Note that, except for the Transact() function, the Shipment Pricing and Scheduling process involves all the functions developed in the Registration and Pricing protocols in Section 5. This case illustrates the application and feasibility of the proposed blockchain-integrated TransICE platform. Figure 6 shows the sequence diagram of the Shipment Pricing and Scheduling process in TransICE.

6.2. Pickup, Shipping and Delivery in TransICE

In TransICE, a Pickup, Shipping and Delivery process starts when the state of a Contract becomes READY_FOR_PICKUP. The logistics provider (P) generates a PICKUP_NOTICE to the supplier (S) once P heads to S. After completing loading at S, P uses the Transact() function, sends a PICKUP_SIGNATURE to S, and then receives a HANDOFF_SIGNATURE from S. During transport, P reports and updates the estimated time of delivery as well as the transportation conditions like temperatures, which are recorded periodically to the blockchain in TransICE. At the same time, the dock (D) requests storage space at the warehouse (W). W uses the Create(), Mint() and Pour() functions of the Registration protocol, create a new Inventory in the INCOMING state, and allocates and confirms the Bin_Location to D. Upon arrival to D, P notifies the arrival to D and records that P is ready to unload with the ARRIVED state. After unloading has finished, logistics provider P sends a DROPOFF_SIGNATURE to dock D and then receives a HANDOFF_SIGNATURE from D if inspection of the goods received complies with the specifications and requirements defined in the Contract. The Contract then enters the DELIVERED state. P notices to S that the shipment is COMPLETED and calls the Finalize() function to close the Pickup, Shipping and Delivery process. At almost the same time, D notifies W to start to place Inventory at the planned Bin_Location. Inventory enters the INVENTORY state with a receiving timestamp recorded in its corresponding blockchain.
Note that in this case, the process involves the Transact() function of the Pricing protocol. In addition, the Shipping and Delivery process in TransICE uses the Finalize() function of the Pricing protocol; and the Create(), Mint() and Pour() functions of the Registration protocol. This case demonstrates the applications and feasibility of the proposed TransICE platform that integrates blockchain technology to ICE logistics management. Figure 7 illustrates the sequence diagram of the Pickup, Shipping and Delivery process in TransICE.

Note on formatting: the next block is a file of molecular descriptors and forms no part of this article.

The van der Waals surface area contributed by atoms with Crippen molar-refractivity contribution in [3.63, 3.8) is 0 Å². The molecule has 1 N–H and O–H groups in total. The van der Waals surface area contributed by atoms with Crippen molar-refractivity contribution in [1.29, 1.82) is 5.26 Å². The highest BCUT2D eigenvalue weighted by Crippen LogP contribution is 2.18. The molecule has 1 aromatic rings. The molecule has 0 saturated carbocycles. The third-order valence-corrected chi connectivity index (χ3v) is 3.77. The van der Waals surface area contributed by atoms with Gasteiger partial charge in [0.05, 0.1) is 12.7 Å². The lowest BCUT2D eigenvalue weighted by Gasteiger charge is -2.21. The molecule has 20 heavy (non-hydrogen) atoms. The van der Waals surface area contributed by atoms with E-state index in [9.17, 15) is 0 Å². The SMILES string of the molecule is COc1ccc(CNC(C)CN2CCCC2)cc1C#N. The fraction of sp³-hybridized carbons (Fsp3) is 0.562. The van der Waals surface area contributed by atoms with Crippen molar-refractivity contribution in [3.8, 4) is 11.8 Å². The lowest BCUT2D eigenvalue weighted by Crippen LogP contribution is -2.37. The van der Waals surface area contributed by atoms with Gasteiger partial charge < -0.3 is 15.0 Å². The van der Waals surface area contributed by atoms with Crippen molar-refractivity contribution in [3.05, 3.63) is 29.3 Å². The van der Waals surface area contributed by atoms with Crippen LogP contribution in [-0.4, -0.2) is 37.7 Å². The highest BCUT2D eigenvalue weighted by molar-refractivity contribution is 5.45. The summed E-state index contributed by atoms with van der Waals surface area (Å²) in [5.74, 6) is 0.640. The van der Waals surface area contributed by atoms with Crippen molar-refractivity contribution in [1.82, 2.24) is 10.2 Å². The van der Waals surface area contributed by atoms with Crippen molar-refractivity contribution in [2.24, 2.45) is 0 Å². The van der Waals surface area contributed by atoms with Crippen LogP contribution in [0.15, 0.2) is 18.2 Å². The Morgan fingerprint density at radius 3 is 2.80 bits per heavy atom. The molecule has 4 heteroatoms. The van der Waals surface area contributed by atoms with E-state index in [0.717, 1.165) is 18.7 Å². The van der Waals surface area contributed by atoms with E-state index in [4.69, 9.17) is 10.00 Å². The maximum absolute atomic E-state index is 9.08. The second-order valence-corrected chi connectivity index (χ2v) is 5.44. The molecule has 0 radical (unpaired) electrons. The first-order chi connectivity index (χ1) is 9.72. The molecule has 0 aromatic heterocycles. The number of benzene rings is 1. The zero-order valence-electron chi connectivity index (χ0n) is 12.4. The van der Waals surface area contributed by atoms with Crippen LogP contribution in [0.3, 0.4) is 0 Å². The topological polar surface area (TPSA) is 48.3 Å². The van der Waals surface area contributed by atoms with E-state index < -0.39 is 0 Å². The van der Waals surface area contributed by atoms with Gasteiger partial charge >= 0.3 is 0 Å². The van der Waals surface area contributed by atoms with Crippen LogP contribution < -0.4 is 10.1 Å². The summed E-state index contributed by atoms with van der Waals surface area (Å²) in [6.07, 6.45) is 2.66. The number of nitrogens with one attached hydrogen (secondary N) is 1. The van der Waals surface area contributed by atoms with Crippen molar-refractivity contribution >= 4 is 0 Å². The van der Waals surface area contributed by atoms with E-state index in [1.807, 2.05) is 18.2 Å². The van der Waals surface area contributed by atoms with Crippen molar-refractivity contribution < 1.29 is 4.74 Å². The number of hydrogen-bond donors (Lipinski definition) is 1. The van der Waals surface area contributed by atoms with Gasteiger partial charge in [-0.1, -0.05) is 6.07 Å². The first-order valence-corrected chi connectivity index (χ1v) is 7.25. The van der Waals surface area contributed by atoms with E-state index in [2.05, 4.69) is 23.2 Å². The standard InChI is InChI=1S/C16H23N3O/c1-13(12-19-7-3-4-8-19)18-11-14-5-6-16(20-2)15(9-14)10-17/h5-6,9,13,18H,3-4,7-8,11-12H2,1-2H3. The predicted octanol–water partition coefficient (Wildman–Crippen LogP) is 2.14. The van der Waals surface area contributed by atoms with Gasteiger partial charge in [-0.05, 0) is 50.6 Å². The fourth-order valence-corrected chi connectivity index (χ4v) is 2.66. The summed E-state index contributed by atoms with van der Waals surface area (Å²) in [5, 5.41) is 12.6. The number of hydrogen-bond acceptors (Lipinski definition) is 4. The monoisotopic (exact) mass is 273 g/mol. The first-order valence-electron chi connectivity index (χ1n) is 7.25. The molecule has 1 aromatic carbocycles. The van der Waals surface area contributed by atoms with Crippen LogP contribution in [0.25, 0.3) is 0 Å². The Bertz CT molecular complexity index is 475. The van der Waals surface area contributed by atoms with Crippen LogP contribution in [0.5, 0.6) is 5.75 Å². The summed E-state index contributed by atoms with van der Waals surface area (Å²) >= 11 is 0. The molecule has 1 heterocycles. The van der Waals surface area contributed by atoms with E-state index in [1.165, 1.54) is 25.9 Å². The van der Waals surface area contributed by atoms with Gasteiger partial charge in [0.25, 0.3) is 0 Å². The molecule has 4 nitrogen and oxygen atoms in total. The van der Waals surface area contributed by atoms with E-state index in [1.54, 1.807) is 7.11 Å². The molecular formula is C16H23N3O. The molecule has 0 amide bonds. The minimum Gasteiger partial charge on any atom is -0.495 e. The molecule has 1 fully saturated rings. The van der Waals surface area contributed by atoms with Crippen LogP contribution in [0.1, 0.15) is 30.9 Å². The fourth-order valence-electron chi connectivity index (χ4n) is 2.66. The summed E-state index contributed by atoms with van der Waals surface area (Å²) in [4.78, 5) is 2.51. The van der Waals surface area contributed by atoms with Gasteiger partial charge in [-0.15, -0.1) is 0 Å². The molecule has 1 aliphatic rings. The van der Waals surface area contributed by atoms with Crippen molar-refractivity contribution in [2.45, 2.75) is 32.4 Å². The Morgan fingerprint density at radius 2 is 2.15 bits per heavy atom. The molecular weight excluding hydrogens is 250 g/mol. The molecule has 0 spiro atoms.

7. Conclusions

Integrated Casinos and Entertainment (ICE) boosts logistics across all sectors, from lodging, foods and beverages, entertainments, transportation, banking, to government and healthcare, involving several thousands of rooms, tens of F&B outlets and restaurants, dozens of retail shops and malls, casinos with hundreds of tables and thousands of slots, theaters and museums, event plaza, and exhibition and meeting space of millions square feet to accommodate tens of thousands of participants. ICE logistics deal with supply chains with various stages, in geographically-distributed locations, and with limited and complex storage and warehouses. Challenges in ICE logistics can occur in inbound traffic, distributed and limited storage, warehouse complexity, receiving cycle times, dock management, offsite consolidation, food safety and hygiene, and others. Blockchains, as a means of ensuring transparency and security, can improve the flow of goods and the flow of information in ICE logistics. With blockchains, public availability gives the opportunity to track goods and services from the place of origin to the end customer. The decentralized structure of blockchain gives the ability for participation of all parties in the ICE logistics.
This paper adopts a Concentric Value Circles (CVC) model to analyze and identify the requirements and business opportunities of applying blockchain technology in ICE logistics. Based on the function of smart contracts in blockchain technology, we have developed an open, automated, and transparent platform, TransICE, which adopts the decentralized Hawk model and stores no financial transactions on the blockchain to hold privacy of transactions publicly. Two illustrating examples of pseudo code of protocols, Registration and Pricing, are provided for the development of smart contracts with the Hawk model. Two representative cases of ICE logistics processes of (1) Shipment Pricing and Scheduling; and (2) Pickup, Shipping and Delivery are studied to demonstrate the applications and feasibility of the proposed TransICE platform and the developed smart contracts of the Hawk model.